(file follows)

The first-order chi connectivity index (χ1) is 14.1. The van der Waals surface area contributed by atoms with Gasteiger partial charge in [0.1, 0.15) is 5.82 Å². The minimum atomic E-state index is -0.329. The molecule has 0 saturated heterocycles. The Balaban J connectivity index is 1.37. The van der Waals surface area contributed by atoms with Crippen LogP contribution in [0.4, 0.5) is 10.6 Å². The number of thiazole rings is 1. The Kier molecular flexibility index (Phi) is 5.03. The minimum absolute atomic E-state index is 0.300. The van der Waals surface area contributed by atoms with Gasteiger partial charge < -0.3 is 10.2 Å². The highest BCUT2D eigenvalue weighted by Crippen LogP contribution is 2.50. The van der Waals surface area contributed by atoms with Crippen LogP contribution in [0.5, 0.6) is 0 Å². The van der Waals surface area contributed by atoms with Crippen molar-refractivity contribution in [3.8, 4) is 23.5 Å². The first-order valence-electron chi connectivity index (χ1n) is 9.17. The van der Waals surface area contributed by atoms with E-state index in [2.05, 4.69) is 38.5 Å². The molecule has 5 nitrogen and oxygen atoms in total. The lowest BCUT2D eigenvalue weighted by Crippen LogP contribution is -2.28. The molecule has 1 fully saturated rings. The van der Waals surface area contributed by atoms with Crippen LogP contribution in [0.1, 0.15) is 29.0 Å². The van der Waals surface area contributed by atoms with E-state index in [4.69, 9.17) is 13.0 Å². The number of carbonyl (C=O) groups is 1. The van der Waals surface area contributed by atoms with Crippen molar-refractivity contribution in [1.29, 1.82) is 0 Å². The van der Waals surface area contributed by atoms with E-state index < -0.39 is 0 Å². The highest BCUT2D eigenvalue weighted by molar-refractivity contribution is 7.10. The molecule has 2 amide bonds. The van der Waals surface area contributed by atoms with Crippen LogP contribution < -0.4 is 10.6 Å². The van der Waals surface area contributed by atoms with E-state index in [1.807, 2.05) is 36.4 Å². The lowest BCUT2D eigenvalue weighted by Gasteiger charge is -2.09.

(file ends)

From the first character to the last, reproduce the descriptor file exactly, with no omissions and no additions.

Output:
The first-order chi connectivity index (χ1) is 14.1. The van der Waals surface area contributed by atoms with Gasteiger partial charge in [0.1, 0.15) is 5.82 Å². The minimum atomic E-state index is -0.329. The molecule has 0 saturated heterocycles. The Balaban J connectivity index is 1.37. The van der Waals surface area contributed by atoms with Crippen LogP contribution in [0.4, 0.5) is 10.6 Å². The number of thiazole rings is 1. The Kier molecular flexibility index (Phi) is 5.03. The minimum absolute atomic E-state index is 0.300. The van der Waals surface area contributed by atoms with Gasteiger partial charge < -0.3 is 10.2 Å². The highest BCUT2D eigenvalue weighted by Crippen LogP contribution is 2.50. The van der Waals surface area contributed by atoms with Crippen LogP contribution in [0.5, 0.6) is 0 Å². The van der Waals surface area contributed by atoms with Crippen molar-refractivity contribution in [3.8, 4) is 23.5 Å². The first-order valence-electron chi connectivity index (χ1n) is 9.17. The van der Waals surface area contributed by atoms with E-state index in [2.05, 4.69) is 38.5 Å². The molecule has 5 nitrogen and oxygen atoms in total. The lowest BCUT2D eigenvalue weighted by Crippen LogP contribution is -2.28. The molecule has 1 fully saturated rings. The van der Waals surface area contributed by atoms with Crippen LogP contribution in [0.1, 0.15) is 29.0 Å². The van der Waals surface area contributed by atoms with E-state index in [4.69, 9.17) is 13.0 Å². The number of carbonyl (C=O) groups is 1. The van der Waals surface area contributed by atoms with Crippen molar-refractivity contribution in [1.29, 1.82) is 0 Å². The van der Waals surface area contributed by atoms with E-state index < -0.39 is 0 Å². The highest BCUT2D eigenvalue weighted by molar-refractivity contribution is 7.10. The molecule has 2 amide bonds. The van der Waals surface area contributed by atoms with Crippen LogP contribution < -0.4 is 10.6 Å². The van der Waals surface area contributed by atoms with E-state index in [1.807, 2.05) is 36.4 Å². The lowest BCUT2D eigenvalue weighted by Gasteiger charge is -2.09.